07 May 2008

The Beauty of a Clothesline, Part II

I posted the pic above a few days ago, when the sun was shining enough to dry clothes in about an hour. Today it's raining and I want to add my promised addendum to the clothesline post. Thanks "Amanda" for your comment and agreement about the beauty of clothes hung out to dry -- and the silliness of communities that outlaw this simple way to save energy.

One group has gone even further to celebrate the clothesline:

Project Laundry List
Our Mission: Project Laundry List uses words, images, and advocacy to educate people about how simple lifestyle modifications, including air-drying one’s clothes, reduce our dependence on environmentally and culturally costly energy sources.
What fun! And why not get behind these simple things that can go a long way to reducing energy usage.

The main block to handing out clothes (as long as you don't live in a clotheslines-outlawed community) is lack of time. Then the question becomes: Do I want to have the kind of life where I don't even have time to stand out in my lovely back yard and hang up clothes while listening to the birds sing? That is the kind of question that has driven me to seek more simplicity and less consumerism. The less I buy and spend, the less I have to work outside the home, the more time I get to spend with the wind, the birds and my family. Now that's a good deal.

I'll end with this wonderfully poetic take on the beauty of clotheslines from poet Mendy Knott called "Instruments of Peace" from her blog A Creative Life. Here's a snippet:
"Looking out the window, hands in the kitchen sink
washing up the dishes gives a person time to think.
I see our colorful clothing fly,
this old Arkansas home’s prayer flags;
from t-shirts stitched with slogans to denims and dust rags.
The blessed sun shines down.
The breeze it blows and fills.
They sail and pull at pins
as if the billowing clothes
could keep this old world spinnin’
spinnin’ spinnin’ spinnin’ spinnin’
spinnin’ round."

(Read Mendy's whole poem here: Instruments of Peace)


7 comments:

Roses and Lilacs said...

Love the photo of clothes hanging on the line. I hung the bird feeders where my clothes line used to be and I miss it. Have to find a place to string another line--somewhere the birds won't use my clothes as bombing targets;)

A Gardener At Larrapin said...

thanks for stopping by roses! One birdfeeder is near the clothesline, but luckily we rarely have "incoming!" Ha ha. Thanks for visiting Larrapin Garden and good luck with your new line!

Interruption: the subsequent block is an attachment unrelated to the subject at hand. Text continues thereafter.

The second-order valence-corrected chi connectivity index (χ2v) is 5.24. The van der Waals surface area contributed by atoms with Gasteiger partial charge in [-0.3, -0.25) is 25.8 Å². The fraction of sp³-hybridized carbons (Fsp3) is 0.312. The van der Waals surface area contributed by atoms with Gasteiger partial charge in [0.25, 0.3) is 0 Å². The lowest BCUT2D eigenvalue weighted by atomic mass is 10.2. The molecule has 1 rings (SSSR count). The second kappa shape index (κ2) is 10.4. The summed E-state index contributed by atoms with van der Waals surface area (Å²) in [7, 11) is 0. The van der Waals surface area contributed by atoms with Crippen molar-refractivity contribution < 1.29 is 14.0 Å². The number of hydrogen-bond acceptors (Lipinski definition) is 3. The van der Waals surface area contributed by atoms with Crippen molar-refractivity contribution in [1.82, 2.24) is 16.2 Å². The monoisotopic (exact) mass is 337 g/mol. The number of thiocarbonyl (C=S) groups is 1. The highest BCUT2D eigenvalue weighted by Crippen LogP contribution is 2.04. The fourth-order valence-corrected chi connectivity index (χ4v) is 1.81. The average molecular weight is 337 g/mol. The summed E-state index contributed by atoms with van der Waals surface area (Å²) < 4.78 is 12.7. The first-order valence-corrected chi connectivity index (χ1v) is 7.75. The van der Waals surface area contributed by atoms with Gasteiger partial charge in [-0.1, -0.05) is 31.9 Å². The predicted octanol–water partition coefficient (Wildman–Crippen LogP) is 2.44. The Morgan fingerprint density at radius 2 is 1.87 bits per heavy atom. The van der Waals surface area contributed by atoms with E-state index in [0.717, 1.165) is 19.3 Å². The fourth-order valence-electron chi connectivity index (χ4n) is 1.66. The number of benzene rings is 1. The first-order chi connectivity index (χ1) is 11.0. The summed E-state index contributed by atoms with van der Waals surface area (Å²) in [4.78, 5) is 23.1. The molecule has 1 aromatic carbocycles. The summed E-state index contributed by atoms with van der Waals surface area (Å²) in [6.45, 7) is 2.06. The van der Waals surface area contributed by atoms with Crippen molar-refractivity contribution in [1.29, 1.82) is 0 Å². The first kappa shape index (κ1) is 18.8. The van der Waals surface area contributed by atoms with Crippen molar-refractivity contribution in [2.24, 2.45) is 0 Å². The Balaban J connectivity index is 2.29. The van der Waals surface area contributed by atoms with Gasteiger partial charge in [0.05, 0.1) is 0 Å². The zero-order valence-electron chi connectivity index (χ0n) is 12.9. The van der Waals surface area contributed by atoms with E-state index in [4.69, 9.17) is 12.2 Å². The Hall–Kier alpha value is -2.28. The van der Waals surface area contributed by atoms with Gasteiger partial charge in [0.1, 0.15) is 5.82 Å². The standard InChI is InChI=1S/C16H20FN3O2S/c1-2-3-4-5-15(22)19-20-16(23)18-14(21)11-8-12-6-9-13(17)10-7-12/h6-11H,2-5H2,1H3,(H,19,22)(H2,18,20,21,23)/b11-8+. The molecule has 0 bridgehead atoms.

Christa said...

I just installed a clothesline by my garden last weekend. I am so glad I live in a community where it's "legal" and completely acceptable to do this. I, too, would rather be hanging laundry, enjoying the sun and wind and birds... instead of... shopping. Thank you for pointing us to that lovely poem.

earlysnowdrop said...

Ah, that reminded me of my childhood when my mom would hang out clothes to dry. I remember when she made our beds with sheets from the line, it would smell like sunshine.

Ashraf Al Shafaki said...

Here in Egypt, where the sun is shining all year round, each and every apartment has a clothesline hanging from its balcony. This is how we get our clothes dry after washing.

It is very rare that people use driers here in Egypt. Although using a drier might seem to be easier than hanging the wet clothes on the clothesline then collecting them up again, yet the sun seems to have a purifying effect further cleansing the clothes and making them more 'healthy'.

Traditionally, people here in Egypt used to hang their clothes on clothesline set on rooftops. Clothes tend to dry pretty quickly there given the higher wind speed and the more amount of exposure to the sun. Many Egyptians, specially in less classy areas, still do just that.

Lois said...

Hi! I found your site in a Google search of "keyhole gardens." ARe there really places that have outlawed hanging clothes out?? That's so stupid! It's a great way to save energy, and that means less reliance on oil. Plus, sunlight is a natural deodorizer and softener and clothes just smell good when dried naturally.

Carla said...

The best post yet. Thanks for this. I almost forgot about clothesline and how simple things really can be.